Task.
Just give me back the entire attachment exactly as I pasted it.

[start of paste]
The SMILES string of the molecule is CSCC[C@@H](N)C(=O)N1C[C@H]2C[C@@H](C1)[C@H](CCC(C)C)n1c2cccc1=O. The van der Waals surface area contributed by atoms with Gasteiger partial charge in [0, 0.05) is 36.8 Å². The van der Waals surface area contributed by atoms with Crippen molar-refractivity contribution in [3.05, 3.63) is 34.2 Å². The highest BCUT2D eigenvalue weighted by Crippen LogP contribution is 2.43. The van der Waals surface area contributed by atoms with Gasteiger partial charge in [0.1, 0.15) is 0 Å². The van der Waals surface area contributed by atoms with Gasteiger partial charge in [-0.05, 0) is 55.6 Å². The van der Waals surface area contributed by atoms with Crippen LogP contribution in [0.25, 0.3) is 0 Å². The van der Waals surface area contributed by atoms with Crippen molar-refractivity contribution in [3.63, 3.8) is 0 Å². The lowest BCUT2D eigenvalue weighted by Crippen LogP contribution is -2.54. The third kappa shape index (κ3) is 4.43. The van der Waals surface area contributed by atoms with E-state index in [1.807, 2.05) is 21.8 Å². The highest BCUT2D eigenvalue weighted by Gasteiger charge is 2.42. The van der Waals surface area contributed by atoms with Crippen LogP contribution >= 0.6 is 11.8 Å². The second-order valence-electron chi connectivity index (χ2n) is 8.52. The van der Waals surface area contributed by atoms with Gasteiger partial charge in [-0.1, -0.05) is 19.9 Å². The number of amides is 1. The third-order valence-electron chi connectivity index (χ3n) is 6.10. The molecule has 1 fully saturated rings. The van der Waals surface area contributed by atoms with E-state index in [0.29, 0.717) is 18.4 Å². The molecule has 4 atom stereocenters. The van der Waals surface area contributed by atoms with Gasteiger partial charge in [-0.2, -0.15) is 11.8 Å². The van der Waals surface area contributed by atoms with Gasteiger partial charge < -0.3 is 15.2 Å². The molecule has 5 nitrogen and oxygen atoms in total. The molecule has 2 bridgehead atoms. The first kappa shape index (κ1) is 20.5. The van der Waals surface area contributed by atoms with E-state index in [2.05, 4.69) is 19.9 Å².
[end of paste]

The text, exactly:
The SMILES string of the molecule is CSCC[C@@H](N)C(=O)N1C[C@H]2C[C@@H](C1)[C@H](CCC(C)C)n1c2cccc1=O. The van der Waals surface area contributed by atoms with Gasteiger partial charge in [0, 0.05) is 36.8 Å². The van der Waals surface area contributed by atoms with Crippen molar-refractivity contribution in [3.05, 3.63) is 34.2 Å². The highest BCUT2D eigenvalue weighted by Crippen LogP contribution is 2.43. The van der Waals surface area contributed by atoms with Gasteiger partial charge in [0.1, 0.15) is 0 Å². The van der Waals surface area contributed by atoms with Gasteiger partial charge in [-0.05, 0) is 55.6 Å². The van der Waals surface area contributed by atoms with Crippen LogP contribution in [0.25, 0.3) is 0 Å². The van der Waals surface area contributed by atoms with Crippen molar-refractivity contribution in [3.63, 3.8) is 0 Å². The lowest BCUT2D eigenvalue weighted by Crippen LogP contribution is -2.54. The third kappa shape index (κ3) is 4.43. The van der Waals surface area contributed by atoms with E-state index in [1.807, 2.05) is 21.8 Å². The highest BCUT2D eigenvalue weighted by Gasteiger charge is 2.42. The van der Waals surface area contributed by atoms with Crippen LogP contribution >= 0.6 is 11.8 Å². The second-order valence-electron chi connectivity index (χ2n) is 8.52. The van der Waals surface area contributed by atoms with Gasteiger partial charge in [-0.1, -0.05) is 19.9 Å². The number of amides is 1. The third-order valence-electron chi connectivity index (χ3n) is 6.10. The molecule has 1 fully saturated rings. The van der Waals surface area contributed by atoms with E-state index in [0.29, 0.717) is 18.4 Å². The molecule has 4 atom stereocenters. The van der Waals surface area contributed by atoms with Gasteiger partial charge in [-0.2, -0.15) is 11.8 Å². The van der Waals surface area contributed by atoms with Gasteiger partial charge < -0.3 is 15.2 Å². The molecule has 5 nitrogen and oxygen atoms in total. The molecule has 2 bridgehead atoms. The first kappa shape index (κ1) is 20.5. The van der Waals surface area contributed by atoms with E-state index in [2.05, 4.69) is 19.9 Å².